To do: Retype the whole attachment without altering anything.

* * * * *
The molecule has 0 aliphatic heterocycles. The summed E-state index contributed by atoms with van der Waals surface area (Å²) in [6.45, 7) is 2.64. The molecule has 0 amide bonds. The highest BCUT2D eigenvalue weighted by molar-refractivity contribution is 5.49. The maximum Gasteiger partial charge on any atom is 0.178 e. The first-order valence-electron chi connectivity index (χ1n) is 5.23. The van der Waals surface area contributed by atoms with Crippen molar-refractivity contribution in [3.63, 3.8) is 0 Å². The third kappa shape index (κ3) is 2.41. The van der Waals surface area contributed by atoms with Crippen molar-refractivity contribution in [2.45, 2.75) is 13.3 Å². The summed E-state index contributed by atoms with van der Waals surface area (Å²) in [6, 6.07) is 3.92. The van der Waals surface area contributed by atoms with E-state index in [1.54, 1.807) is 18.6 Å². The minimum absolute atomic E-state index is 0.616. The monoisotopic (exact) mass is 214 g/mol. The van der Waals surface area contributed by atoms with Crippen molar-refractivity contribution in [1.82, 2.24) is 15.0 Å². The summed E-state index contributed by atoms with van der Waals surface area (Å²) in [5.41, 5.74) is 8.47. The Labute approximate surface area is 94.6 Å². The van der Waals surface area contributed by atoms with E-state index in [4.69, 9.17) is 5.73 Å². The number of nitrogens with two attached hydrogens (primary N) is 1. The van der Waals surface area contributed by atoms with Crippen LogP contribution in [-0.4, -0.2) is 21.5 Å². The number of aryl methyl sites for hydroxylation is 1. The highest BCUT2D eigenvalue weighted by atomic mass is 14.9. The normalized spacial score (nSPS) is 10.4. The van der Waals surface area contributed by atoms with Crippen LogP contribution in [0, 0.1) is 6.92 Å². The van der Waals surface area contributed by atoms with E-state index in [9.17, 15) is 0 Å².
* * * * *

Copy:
The molecule has 0 aliphatic heterocycles. The summed E-state index contributed by atoms with van der Waals surface area (Å²) in [6.45, 7) is 2.64. The molecule has 0 amide bonds. The highest BCUT2D eigenvalue weighted by molar-refractivity contribution is 5.49. The maximum Gasteiger partial charge on any atom is 0.178 e. The first-order valence-electron chi connectivity index (χ1n) is 5.23. The van der Waals surface area contributed by atoms with Crippen molar-refractivity contribution in [3.63, 3.8) is 0 Å². The third kappa shape index (κ3) is 2.41. The van der Waals surface area contributed by atoms with Crippen molar-refractivity contribution in [2.45, 2.75) is 13.3 Å². The summed E-state index contributed by atoms with van der Waals surface area (Å²) in [6, 6.07) is 3.92. The van der Waals surface area contributed by atoms with E-state index in [1.54, 1.807) is 18.6 Å². The minimum absolute atomic E-state index is 0.616. The monoisotopic (exact) mass is 214 g/mol. The van der Waals surface area contributed by atoms with Crippen molar-refractivity contribution in [1.82, 2.24) is 15.0 Å². The summed E-state index contributed by atoms with van der Waals surface area (Å²) in [5.41, 5.74) is 8.47. The Labute approximate surface area is 94.6 Å². The van der Waals surface area contributed by atoms with E-state index in [4.69, 9.17) is 5.73 Å². The number of nitrogens with two attached hydrogens (primary N) is 1. The van der Waals surface area contributed by atoms with Crippen LogP contribution in [-0.4, -0.2) is 21.5 Å². The number of aryl methyl sites for hydroxylation is 1. The highest BCUT2D eigenvalue weighted by atomic mass is 14.9. The normalized spacial score (nSPS) is 10.4. The van der Waals surface area contributed by atoms with Crippen LogP contribution in [0, 0.1) is 6.92 Å². The van der Waals surface area contributed by atoms with E-state index in [9.17, 15) is 0 Å².